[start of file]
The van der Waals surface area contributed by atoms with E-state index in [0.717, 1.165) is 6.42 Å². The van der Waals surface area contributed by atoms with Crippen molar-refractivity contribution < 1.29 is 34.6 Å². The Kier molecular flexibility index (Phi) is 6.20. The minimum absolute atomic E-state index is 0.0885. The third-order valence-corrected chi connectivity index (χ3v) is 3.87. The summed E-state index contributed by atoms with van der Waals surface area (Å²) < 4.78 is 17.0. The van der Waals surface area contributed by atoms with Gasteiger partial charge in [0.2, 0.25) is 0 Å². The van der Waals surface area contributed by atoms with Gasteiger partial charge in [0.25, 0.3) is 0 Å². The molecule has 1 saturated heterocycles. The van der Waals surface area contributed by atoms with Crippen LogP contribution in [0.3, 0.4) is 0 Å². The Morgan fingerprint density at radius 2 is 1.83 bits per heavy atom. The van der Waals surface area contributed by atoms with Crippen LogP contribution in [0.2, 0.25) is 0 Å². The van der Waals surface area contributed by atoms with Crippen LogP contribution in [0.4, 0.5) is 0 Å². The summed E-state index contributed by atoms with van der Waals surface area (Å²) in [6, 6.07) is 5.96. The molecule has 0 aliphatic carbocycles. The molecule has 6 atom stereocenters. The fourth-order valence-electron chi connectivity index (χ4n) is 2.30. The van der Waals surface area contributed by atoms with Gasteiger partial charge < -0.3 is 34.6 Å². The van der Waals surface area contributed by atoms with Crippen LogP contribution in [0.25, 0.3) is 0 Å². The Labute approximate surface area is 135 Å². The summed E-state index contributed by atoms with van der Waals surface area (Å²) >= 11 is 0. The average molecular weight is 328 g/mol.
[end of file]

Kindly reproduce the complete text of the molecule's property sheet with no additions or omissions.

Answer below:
The van der Waals surface area contributed by atoms with E-state index in [0.717, 1.165) is 6.42 Å². The van der Waals surface area contributed by atoms with Crippen molar-refractivity contribution < 1.29 is 34.6 Å². The Kier molecular flexibility index (Phi) is 6.20. The minimum absolute atomic E-state index is 0.0885. The third-order valence-corrected chi connectivity index (χ3v) is 3.87. The summed E-state index contributed by atoms with van der Waals surface area (Å²) < 4.78 is 17.0. The van der Waals surface area contributed by atoms with Gasteiger partial charge in [0.2, 0.25) is 0 Å². The van der Waals surface area contributed by atoms with Gasteiger partial charge in [0.25, 0.3) is 0 Å². The molecule has 1 saturated heterocycles. The van der Waals surface area contributed by atoms with Crippen LogP contribution in [0.3, 0.4) is 0 Å². The Morgan fingerprint density at radius 2 is 1.83 bits per heavy atom. The van der Waals surface area contributed by atoms with Crippen LogP contribution in [0.2, 0.25) is 0 Å². The van der Waals surface area contributed by atoms with Crippen LogP contribution in [0.4, 0.5) is 0 Å². The summed E-state index contributed by atoms with van der Waals surface area (Å²) in [6, 6.07) is 5.96. The molecule has 0 aliphatic carbocycles. The molecule has 6 atom stereocenters. The fourth-order valence-electron chi connectivity index (χ4n) is 2.30. The van der Waals surface area contributed by atoms with Gasteiger partial charge < -0.3 is 34.6 Å². The van der Waals surface area contributed by atoms with Crippen LogP contribution in [0.25, 0.3) is 0 Å². The Labute approximate surface area is 135 Å². The summed E-state index contributed by atoms with van der Waals surface area (Å²) >= 11 is 0. The average molecular weight is 328 g/mol.